Tell me if I'm doing better please
 
 

       The Horse Forum > Riding Horses > Horse Riding Critique

Tell me if I'm doing better please

This is a discussion on Tell me if I'm doing better please within the Horse Riding Critique forums, part of the Riding Horses category
  • I am doing horse riding
  • How can i tell if i'm a good rider

Like Tree7Likes

 
LinkBack Thread Tools
    07-25-2012, 10:10 PM
  #1
Yearling
Tell me if I'm doing better please

So, I most def. Have got it back please let me know how I look here and pick me apart lol thanks guys! My legs look more bouncy than they actually are because I kept kicking him to keep up ( I need spurs ) and sorry for the shakiness in some areas (my BF doesn't know how to hold a camera lol)

Trot

Canter

Both
     
Sponsored Links
Advertisement
 
    07-25-2012, 11:16 PM
  #2
Super Moderator
Ok. First off, I see a LOT of improvement. A lot. You've done a good job so far in working on your seat, so kudos to you. Flash is a nice horse, and the better you get, the nicer he'll look as he starts to feel better able to lower his head and lift up his back.

But, that depends on him having a good saddle fit. This is something you want to truly verify in any case where a horse runs with his head up and a bit of a braced, hollow back, as does Flash.

The other thing is for you to get a bit quieter in your sitting on him. You really did better at the canter than the trot, and that canter was WORLDS better than the one you posted before.

It think that one of the things is that you are rolled just a wee bit too far forward on your "pee-pee". IT's called a "fork seat". Things go ok as long as the horse doesn't make any sudden changes of speed or direction. But it means that you can't quite absorb movement as well and you don't have the ability to make the horse come to your seat (i.e, control his speed and energy with your seat and core muscles).
AND , your stirrups are too long. Your are riding with your toe pointed downward, so-called "fishing for your stirrups". While doing this, you get rigid in your knee and your whole lower leg comes off the horse, putting you even more in the fork position. It is possible that the saddle is too wide in the front, thus it drops down over his withers, giving it a downward slant that puts you on your fork AND makes the top of the saddle bump the top of his wither bones and/or gouges into his shoulders, (thus the hollowed out back).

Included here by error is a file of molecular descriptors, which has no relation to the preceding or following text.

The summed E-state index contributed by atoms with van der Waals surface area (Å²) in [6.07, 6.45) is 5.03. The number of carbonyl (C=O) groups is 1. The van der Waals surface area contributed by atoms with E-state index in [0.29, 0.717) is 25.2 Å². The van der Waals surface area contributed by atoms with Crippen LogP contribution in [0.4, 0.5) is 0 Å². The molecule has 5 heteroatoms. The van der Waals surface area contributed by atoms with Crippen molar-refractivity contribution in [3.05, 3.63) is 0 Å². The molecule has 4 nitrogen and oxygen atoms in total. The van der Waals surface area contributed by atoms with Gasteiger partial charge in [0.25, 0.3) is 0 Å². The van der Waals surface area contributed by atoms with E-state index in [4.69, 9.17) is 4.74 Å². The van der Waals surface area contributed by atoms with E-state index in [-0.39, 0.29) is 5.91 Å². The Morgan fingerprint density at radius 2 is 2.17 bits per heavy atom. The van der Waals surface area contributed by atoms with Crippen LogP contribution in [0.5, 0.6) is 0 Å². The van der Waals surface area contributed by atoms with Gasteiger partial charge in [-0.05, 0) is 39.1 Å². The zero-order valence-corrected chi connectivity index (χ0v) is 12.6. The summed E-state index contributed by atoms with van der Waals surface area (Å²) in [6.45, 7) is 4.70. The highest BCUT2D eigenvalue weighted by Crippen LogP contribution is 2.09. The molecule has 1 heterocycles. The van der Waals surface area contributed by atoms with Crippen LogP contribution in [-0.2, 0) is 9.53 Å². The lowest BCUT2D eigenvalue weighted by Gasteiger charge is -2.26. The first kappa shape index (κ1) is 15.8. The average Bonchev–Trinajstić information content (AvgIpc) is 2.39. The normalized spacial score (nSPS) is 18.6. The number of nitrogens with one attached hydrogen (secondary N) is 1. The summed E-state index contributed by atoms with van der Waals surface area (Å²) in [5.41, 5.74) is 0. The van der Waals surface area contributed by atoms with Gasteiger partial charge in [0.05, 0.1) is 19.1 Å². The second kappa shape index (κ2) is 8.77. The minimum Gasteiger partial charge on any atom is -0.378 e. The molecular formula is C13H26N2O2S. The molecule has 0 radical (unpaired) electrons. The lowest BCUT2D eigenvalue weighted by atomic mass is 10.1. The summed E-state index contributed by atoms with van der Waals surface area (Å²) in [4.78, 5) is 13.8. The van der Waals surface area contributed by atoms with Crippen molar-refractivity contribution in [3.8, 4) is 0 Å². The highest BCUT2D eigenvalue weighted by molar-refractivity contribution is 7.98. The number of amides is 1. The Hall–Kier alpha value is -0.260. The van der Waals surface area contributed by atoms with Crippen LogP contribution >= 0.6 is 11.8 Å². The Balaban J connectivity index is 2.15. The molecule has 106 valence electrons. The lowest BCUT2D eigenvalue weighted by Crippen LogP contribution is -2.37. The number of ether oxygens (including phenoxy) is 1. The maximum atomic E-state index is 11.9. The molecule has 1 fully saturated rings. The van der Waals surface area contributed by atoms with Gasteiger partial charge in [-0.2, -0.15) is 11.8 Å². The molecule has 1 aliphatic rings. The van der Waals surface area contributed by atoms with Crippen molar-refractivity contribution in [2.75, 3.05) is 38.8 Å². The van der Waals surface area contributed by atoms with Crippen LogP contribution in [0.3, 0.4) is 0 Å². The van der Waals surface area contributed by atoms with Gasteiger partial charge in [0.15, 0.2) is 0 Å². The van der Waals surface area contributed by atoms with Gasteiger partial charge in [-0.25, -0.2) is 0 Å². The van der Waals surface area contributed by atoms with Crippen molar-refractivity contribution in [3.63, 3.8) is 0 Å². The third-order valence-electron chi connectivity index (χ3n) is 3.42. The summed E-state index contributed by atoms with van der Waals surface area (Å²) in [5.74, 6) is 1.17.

Your upper body is , again, much better than before.

Thankyou for sharing these videos. One day you will look back and say, "I rode like that?!"
Cinder likes this.
     
    07-25-2012, 11:22 PM
  #3
Yearling
Thank you for the feedback tinyliny. I know what you mean about how he carries himself, but he carries himself like that even when he has no rider OR tack on and he has seen the vet and chiro. And nothing is wrong physically. He has a bad ewe neck as well. How can I work with him on the ground to fix this? I already look back at my older vids and say omg I rode like that? LOL it only gets better from here =)
Back2Horseback likes this.
     
    07-25-2012, 11:48 PM
  #4
Trained
You are getting better, your first few vids there scared me, I thought you would break something. Good job, and get you elbows in and your legs back so they don't swing. Again, I am impressed on the improvement!
     
    07-26-2012, 12:00 AM
  #5
Super Moderator
What kind of bit are you using? It looked like a tom thumb, no? Though you really have improved a lot for such a short time, you still are not stable enough to make your holding of the reins as smooth as is best for a shanked bit . I think I might put him in a simple snaffle for a bit, and do a lot more changes of directions. Do some serpentines. Slow down. Get your position good, and keep it good at a walk, and if he gets antsy, do serpentives . A horse that is bent laterally cannot hollow out very easily.

TRy this:

Sit in the saddle . Scooch forward a bit so that you are in the very deepest part of the saddle. Now, you are going to "find your seatbones". (have someone hold the bridle so he will stand quietly). Drop the reins. Take your feet out of the stirrup and bring them up in front of you until your heels are on each side of his wither, as high as you can, but do NOT round your back. STay upright. You will need to have firm abs to do this. Feel your seat bones pushing straight down into the saddle. When you feel them and they are pointing STRAIGHT down, lower your legs . Try to keep your upper body still and with out change. Let your legs hang down on the saddle. Lift up the front of your toe and find your stirrup. Take a few deep breathes, and walk on. KEEP this good position.

Forget going fast, just walk but really stay connected to your body and your breath. Encourage your horse to take the rein forward and downward and stretch out his neck and walk out with big, loose strides. When he does, take one hand down and pet him, but don't let your torso fall forward.

Do this A LOT!
Back2Horseback likes this.
     
    07-26-2012, 01:20 AM
  #6
Yearling
Quote:
Originally Posted by waresbear